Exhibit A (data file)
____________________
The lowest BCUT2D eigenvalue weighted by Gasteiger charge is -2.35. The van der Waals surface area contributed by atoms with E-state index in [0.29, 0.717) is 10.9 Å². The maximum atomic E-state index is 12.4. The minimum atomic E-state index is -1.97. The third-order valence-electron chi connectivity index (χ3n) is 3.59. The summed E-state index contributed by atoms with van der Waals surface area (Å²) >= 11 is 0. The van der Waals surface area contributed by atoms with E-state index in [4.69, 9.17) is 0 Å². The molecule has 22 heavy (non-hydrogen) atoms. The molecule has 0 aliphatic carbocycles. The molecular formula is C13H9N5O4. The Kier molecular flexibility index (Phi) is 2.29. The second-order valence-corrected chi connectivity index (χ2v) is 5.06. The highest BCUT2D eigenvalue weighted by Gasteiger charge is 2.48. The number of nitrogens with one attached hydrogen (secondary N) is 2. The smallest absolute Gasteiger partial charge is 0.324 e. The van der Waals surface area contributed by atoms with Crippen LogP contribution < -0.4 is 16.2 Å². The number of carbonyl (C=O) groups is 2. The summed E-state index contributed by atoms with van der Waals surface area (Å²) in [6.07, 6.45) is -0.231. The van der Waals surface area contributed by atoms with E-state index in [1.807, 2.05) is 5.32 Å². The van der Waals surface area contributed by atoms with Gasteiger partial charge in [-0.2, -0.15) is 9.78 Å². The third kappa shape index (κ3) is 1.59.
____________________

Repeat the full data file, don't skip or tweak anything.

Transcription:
The lowest BCUT2D eigenvalue weighted by Gasteiger charge is -2.35. The van der Waals surface area contributed by atoms with E-state index in [0.29, 0.717) is 10.9 Å². The maximum atomic E-state index is 12.4. The minimum atomic E-state index is -1.97. The third-order valence-electron chi connectivity index (χ3n) is 3.59. The summed E-state index contributed by atoms with van der Waals surface area (Å²) >= 11 is 0. The van der Waals surface area contributed by atoms with E-state index in [4.69, 9.17) is 0 Å². The molecule has 22 heavy (non-hydrogen) atoms. The molecule has 0 aliphatic carbocycles. The molecular formula is C13H9N5O4. The Kier molecular flexibility index (Phi) is 2.29. The second-order valence-corrected chi connectivity index (χ2v) is 5.06. The highest BCUT2D eigenvalue weighted by Gasteiger charge is 2.48. The number of nitrogens with one attached hydrogen (secondary N) is 2. The smallest absolute Gasteiger partial charge is 0.324 e. The van der Waals surface area contributed by atoms with Crippen LogP contribution < -0.4 is 16.2 Å². The number of carbonyl (C=O) groups is 2. The summed E-state index contributed by atoms with van der Waals surface area (Å²) in [6.07, 6.45) is -0.231. The van der Waals surface area contributed by atoms with E-state index in [1.807, 2.05) is 5.32 Å². The van der Waals surface area contributed by atoms with Gasteiger partial charge in [-0.2, -0.15) is 9.78 Å². The third kappa shape index (κ3) is 1.59.